High Society


1h 1m 1955
High Society

Brief Synopsis

When one of them is mistaken for a society heir, the Bowery Boys move up in the world.

Film Details

Genre
Comedy
Crime
Mystery
Release Date
Apr 17, 1955
Premiere Information
not available
Production Company
Allied Artists Pictures Corp.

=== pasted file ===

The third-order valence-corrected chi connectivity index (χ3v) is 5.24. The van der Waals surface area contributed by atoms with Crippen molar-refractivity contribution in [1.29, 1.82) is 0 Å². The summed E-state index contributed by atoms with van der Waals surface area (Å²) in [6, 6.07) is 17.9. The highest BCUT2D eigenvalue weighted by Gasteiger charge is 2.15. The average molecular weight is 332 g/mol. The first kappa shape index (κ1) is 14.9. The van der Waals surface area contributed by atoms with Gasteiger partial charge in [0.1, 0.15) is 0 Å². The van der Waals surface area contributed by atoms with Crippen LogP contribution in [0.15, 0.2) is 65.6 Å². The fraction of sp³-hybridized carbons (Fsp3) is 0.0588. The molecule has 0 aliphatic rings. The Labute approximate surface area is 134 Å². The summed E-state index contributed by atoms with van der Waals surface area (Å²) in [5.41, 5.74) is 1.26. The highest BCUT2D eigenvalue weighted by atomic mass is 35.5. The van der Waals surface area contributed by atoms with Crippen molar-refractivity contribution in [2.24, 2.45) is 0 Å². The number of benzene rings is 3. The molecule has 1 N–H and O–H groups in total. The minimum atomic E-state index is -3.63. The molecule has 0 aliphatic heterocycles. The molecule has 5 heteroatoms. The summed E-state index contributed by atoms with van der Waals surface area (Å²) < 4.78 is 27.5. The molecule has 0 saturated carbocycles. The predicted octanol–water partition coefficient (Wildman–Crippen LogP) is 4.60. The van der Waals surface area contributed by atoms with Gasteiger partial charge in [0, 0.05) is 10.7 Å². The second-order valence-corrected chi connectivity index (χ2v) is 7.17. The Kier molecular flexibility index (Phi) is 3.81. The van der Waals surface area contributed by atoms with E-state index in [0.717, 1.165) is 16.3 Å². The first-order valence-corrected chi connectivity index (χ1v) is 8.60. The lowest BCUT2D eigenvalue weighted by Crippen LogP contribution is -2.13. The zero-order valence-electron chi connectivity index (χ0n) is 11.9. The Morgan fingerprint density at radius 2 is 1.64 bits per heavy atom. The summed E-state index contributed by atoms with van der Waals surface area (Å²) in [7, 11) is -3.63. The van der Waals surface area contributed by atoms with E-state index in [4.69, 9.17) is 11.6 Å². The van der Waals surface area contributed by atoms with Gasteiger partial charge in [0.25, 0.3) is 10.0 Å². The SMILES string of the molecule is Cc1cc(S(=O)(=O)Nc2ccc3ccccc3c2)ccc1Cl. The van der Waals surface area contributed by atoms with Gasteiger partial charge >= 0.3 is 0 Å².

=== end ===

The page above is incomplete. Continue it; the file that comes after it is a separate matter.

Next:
Distribution Company
Allied Artists Pictures Corp.
Country
United States

Technical Specs

Duration
1h 1m
Sound
Mono
Color
Black and White
Theatrical Aspect Ratio
1.85 : 1

Synopsis